"He's playing politics with it, and it's probably good politics from his point of view," Miller said "But he knows it's not going to happen. I support the concept, but the concept I support is (that) Maryland can team up with Virginia so we can agree with the panel. Or Maryland can team up with Pennsylvania. But it has to be more than one state."

Such an approach has been proposed by Delegate Kirill Reznik, D-Montgomery County. Reznik has partnered with Rep. Brian Sims of Pennsylvania and Delegate Mark Sickles of Virginia, who are each submitting similar legislation in their respective states, to form a regional redistricting compact.

“I believe partisan redistricting has contributed to a toxic and gridlocked atmosphere in Washington, D.C.," Reznik said in a statement. "However, if we are to achieving legitimate redistricting reform, it must be truly independent and truly nonpartisan. It also must be done in such a way that no one party feels that it is being taken advantage of."

Redistricting equals power

St. Mary's College of Maryland political science professor Todd Eberly said redistricting is tough to reform in states where one party dominates, as in Maryland, where Democrats hold a 2-to-1 advantage over Republicans.

Eberly added that the referendum vote in 2012 is misleading because the question was worded so vaguely that most voters likely had no idea what they were voting for.

The referendum question said: "Establishes the boundaries for the state’s eight United States Congressional Districts based on recent census figures, as required by the United States Constitution."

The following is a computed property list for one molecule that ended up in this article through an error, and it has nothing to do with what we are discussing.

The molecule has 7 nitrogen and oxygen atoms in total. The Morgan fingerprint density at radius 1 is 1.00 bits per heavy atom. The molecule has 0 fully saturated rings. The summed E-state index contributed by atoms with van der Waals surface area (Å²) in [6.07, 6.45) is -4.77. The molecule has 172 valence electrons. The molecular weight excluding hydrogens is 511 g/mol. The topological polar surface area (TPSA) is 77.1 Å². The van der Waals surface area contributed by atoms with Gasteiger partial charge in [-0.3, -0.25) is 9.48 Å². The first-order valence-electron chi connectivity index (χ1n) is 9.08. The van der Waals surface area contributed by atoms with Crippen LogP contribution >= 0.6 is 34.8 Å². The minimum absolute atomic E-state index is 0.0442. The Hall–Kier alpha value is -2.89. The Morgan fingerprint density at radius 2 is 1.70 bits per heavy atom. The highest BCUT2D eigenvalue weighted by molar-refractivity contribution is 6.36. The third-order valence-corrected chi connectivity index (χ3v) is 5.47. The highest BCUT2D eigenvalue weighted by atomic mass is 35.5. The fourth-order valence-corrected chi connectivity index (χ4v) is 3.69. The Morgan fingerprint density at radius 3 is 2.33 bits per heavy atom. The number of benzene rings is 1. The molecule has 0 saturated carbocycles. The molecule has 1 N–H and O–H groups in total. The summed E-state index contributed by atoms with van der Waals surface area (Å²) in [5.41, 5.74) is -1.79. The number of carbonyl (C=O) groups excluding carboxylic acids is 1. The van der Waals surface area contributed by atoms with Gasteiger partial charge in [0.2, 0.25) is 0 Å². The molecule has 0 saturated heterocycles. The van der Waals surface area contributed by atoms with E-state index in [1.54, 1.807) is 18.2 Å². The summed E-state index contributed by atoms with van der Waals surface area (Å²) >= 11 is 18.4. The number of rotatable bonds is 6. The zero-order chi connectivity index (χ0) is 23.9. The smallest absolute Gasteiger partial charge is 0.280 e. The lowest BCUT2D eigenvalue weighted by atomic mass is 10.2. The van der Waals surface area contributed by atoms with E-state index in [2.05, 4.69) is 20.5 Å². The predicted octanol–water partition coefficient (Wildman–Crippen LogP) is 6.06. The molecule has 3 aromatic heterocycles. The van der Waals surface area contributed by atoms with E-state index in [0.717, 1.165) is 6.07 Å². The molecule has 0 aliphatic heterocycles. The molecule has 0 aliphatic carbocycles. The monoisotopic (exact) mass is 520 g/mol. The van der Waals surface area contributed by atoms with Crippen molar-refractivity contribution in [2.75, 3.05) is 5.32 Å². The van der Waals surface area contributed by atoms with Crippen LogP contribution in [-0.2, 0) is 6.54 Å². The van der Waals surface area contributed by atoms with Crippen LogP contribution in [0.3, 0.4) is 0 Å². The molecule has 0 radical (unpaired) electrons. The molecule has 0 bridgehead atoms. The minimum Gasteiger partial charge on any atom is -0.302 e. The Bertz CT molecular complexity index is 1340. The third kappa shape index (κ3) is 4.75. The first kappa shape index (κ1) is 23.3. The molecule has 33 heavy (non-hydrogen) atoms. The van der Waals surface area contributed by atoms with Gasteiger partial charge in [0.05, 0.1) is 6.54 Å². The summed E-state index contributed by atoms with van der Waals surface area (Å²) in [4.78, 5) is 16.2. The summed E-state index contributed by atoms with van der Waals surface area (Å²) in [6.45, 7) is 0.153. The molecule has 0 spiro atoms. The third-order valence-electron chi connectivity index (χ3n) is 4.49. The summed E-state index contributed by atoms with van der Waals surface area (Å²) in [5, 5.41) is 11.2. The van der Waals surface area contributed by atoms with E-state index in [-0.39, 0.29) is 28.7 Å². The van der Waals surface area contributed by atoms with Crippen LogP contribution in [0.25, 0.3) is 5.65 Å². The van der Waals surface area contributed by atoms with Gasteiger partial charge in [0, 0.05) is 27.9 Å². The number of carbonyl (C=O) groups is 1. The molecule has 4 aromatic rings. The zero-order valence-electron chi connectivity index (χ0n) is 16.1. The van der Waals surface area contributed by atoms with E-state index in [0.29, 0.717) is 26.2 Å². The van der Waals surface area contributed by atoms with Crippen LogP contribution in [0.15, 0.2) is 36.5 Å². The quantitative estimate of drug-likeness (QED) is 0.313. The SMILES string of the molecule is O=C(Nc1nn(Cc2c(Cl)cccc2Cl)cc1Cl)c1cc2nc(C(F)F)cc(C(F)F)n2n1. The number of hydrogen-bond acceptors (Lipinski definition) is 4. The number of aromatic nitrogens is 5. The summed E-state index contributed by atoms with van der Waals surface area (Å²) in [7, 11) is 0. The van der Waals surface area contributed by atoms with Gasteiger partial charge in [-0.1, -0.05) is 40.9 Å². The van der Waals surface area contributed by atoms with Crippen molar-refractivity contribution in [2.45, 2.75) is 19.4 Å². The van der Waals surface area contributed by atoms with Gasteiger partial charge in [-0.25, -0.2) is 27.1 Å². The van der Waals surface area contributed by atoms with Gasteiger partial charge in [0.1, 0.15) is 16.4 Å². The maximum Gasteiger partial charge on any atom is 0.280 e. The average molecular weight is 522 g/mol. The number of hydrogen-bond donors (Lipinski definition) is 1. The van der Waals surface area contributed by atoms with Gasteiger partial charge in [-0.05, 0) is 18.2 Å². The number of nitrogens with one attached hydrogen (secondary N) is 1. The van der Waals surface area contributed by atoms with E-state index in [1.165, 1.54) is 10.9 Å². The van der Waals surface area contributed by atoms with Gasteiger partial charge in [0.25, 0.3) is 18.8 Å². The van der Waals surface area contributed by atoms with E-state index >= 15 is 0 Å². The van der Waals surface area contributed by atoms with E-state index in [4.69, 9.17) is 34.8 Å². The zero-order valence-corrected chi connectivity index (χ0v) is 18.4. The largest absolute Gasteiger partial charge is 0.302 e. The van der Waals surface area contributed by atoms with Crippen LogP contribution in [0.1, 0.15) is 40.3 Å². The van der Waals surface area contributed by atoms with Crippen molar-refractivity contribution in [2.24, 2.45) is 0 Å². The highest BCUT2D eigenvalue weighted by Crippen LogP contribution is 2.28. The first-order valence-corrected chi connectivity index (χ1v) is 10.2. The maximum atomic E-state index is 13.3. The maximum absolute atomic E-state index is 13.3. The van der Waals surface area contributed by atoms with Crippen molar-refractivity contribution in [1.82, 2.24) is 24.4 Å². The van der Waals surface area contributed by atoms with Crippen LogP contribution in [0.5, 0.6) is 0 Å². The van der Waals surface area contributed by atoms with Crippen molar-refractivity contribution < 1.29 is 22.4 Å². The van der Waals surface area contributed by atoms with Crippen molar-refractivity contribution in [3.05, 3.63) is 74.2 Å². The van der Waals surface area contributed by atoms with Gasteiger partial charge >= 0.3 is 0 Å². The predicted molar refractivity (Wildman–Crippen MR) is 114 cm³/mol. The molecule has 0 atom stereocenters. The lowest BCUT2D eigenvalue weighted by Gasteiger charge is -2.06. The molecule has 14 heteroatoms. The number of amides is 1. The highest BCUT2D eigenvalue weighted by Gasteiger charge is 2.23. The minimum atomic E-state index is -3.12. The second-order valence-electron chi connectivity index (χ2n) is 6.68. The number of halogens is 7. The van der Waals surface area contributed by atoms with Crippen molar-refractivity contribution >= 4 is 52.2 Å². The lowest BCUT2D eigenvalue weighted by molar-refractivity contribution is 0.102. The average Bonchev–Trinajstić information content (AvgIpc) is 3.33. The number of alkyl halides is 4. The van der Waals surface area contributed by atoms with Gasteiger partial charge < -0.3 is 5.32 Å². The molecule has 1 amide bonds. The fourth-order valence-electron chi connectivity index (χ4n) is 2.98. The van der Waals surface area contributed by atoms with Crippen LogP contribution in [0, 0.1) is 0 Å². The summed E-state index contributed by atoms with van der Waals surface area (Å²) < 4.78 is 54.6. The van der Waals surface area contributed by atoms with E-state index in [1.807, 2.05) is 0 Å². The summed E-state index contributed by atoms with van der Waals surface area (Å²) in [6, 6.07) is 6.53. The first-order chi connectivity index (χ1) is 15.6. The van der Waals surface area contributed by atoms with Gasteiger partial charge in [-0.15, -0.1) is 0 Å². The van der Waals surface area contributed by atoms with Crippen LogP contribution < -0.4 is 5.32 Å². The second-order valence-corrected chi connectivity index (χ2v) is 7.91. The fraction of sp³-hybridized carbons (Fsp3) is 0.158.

"There is little incentive to change the process when one party holds such a distinct advantage," Eberly said. "Those that control the redistricting process wield a lot of power. Democrats in Maryland don't deny this and just defend it by saying Republicans do the same thing in states where they are in control."

McDaniel College political science professor Herb Smith said taking the partisanship out of redistricting would likely help Republicans in Maryland.

"Maryland does not have a 7-to-1 advantage for Democrats, as reflected in the congressional delegation makeup," Smith said. "The Democrats are heavily concentrated in a few areas such as in Baltimore City, Prince George's County and Montgomery County.

"Republicans are spread out more evenly across the state. A nonpartisan approach to redistricting would shift the balance slightly for the GOP."

WBAL-TV 11 News I-Team reporter David Collins contributed to this story.